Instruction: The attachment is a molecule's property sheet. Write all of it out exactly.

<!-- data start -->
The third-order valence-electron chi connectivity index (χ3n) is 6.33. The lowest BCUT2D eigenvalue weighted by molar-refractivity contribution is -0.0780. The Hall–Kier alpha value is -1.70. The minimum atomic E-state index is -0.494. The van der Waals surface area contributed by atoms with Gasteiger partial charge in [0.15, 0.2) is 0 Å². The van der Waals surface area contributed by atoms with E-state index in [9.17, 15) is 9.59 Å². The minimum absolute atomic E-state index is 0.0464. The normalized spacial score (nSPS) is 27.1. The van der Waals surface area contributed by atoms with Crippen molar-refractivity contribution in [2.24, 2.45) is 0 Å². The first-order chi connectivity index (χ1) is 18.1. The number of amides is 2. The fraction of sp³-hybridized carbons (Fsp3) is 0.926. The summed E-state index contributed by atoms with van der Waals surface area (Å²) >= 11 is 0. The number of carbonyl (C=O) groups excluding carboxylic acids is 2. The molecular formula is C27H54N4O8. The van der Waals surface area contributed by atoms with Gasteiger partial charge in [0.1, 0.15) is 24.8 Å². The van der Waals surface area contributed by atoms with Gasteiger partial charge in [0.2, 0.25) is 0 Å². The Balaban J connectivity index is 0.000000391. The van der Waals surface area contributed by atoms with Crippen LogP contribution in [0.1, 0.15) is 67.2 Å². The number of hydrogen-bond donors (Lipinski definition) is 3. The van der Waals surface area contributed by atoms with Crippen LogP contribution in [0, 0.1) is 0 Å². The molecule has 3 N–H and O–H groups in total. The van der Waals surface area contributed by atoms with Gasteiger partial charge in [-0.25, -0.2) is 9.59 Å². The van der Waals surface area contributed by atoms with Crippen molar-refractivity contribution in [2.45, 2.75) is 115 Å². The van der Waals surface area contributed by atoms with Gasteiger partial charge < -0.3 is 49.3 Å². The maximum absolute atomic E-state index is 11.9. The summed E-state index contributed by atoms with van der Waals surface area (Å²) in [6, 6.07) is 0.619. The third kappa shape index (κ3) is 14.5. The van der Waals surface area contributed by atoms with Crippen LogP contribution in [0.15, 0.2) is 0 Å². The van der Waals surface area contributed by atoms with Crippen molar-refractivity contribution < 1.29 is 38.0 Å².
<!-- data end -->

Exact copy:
The third-order valence-electron chi connectivity index (χ3n) is 6.33. The lowest BCUT2D eigenvalue weighted by molar-refractivity contribution is -0.0780. The Hall–Kier alpha value is -1.70. The minimum atomic E-state index is -0.494. The van der Waals surface area contributed by atoms with Gasteiger partial charge in [0.15, 0.2) is 0 Å². The van der Waals surface area contributed by atoms with E-state index in [9.17, 15) is 9.59 Å². The minimum absolute atomic E-state index is 0.0464. The normalized spacial score (nSPS) is 27.1. The van der Waals surface area contributed by atoms with Crippen molar-refractivity contribution in [2.24, 2.45) is 0 Å². The first-order chi connectivity index (χ1) is 18.1. The number of amides is 2. The fraction of sp³-hybridized carbons (Fsp3) is 0.926. The summed E-state index contributed by atoms with van der Waals surface area (Å²) >= 11 is 0. The number of carbonyl (C=O) groups excluding carboxylic acids is 2. The molecular formula is C27H54N4O8. The van der Waals surface area contributed by atoms with Gasteiger partial charge in [0.1, 0.15) is 24.8 Å². The van der Waals surface area contributed by atoms with Gasteiger partial charge in [0.2, 0.25) is 0 Å². The Balaban J connectivity index is 0.000000391. The van der Waals surface area contributed by atoms with Crippen LogP contribution in [0.1, 0.15) is 67.2 Å². The number of hydrogen-bond donors (Lipinski definition) is 3. The van der Waals surface area contributed by atoms with Crippen LogP contribution in [0, 0.1) is 0 Å². The molecule has 3 N–H and O–H groups in total. The van der Waals surface area contributed by atoms with Gasteiger partial charge in [-0.25, -0.2) is 9.59 Å². The van der Waals surface area contributed by atoms with Crippen molar-refractivity contribution in [2.45, 2.75) is 115 Å². The van der Waals surface area contributed by atoms with Gasteiger partial charge < -0.3 is 49.3 Å². The maximum absolute atomic E-state index is 11.9. The summed E-state index contributed by atoms with van der Waals surface area (Å²) in [6, 6.07) is 0.619. The third kappa shape index (κ3) is 14.5. The van der Waals surface area contributed by atoms with Crippen LogP contribution in [0.15, 0.2) is 0 Å². The van der Waals surface area contributed by atoms with Crippen molar-refractivity contribution < 1.29 is 38.0 Å².